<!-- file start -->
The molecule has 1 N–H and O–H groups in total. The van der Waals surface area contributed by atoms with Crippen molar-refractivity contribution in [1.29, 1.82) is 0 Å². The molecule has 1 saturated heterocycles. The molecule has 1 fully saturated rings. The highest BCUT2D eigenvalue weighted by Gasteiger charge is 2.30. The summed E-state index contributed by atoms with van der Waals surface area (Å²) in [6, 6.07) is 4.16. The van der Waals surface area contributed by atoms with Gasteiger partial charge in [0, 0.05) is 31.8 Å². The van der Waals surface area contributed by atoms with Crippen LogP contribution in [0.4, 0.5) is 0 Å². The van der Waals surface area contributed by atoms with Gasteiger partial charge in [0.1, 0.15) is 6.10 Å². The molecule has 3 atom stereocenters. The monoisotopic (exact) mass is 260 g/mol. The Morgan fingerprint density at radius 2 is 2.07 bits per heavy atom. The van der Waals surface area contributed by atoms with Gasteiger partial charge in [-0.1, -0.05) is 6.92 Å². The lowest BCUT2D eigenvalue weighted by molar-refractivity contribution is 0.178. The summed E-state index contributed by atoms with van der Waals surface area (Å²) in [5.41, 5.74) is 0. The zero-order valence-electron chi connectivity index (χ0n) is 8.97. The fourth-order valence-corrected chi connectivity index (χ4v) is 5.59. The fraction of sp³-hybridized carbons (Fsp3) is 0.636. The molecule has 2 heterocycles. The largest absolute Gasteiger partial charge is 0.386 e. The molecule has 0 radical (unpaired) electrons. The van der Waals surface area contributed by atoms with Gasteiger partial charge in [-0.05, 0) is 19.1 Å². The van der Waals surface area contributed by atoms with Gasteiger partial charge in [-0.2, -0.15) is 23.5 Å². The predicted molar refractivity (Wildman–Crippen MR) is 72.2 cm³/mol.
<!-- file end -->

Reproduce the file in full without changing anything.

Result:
The molecule has 1 N–H and O–H groups in total. The van der Waals surface area contributed by atoms with Crippen molar-refractivity contribution in [1.29, 1.82) is 0 Å². The molecule has 1 saturated heterocycles. The molecule has 1 fully saturated rings. The highest BCUT2D eigenvalue weighted by Gasteiger charge is 2.30. The summed E-state index contributed by atoms with van der Waals surface area (Å²) in [6, 6.07) is 4.16. The van der Waals surface area contributed by atoms with Gasteiger partial charge in [0, 0.05) is 31.8 Å². The van der Waals surface area contributed by atoms with Crippen LogP contribution in [0.4, 0.5) is 0 Å². The van der Waals surface area contributed by atoms with Gasteiger partial charge in [0.1, 0.15) is 6.10 Å². The molecule has 3 atom stereocenters. The monoisotopic (exact) mass is 260 g/mol. The Morgan fingerprint density at radius 2 is 2.07 bits per heavy atom. The van der Waals surface area contributed by atoms with Gasteiger partial charge in [-0.1, -0.05) is 6.92 Å². The lowest BCUT2D eigenvalue weighted by molar-refractivity contribution is 0.178. The summed E-state index contributed by atoms with van der Waals surface area (Å²) in [5.41, 5.74) is 0. The zero-order valence-electron chi connectivity index (χ0n) is 8.97. The fourth-order valence-corrected chi connectivity index (χ4v) is 5.59. The fraction of sp³-hybridized carbons (Fsp3) is 0.636. The molecule has 2 heterocycles. The largest absolute Gasteiger partial charge is 0.386 e. The molecule has 0 radical (unpaired) electrons. The van der Waals surface area contributed by atoms with Gasteiger partial charge in [-0.05, 0) is 19.1 Å². The van der Waals surface area contributed by atoms with Gasteiger partial charge in [-0.2, -0.15) is 23.5 Å². The predicted molar refractivity (Wildman–Crippen MR) is 72.2 cm³/mol.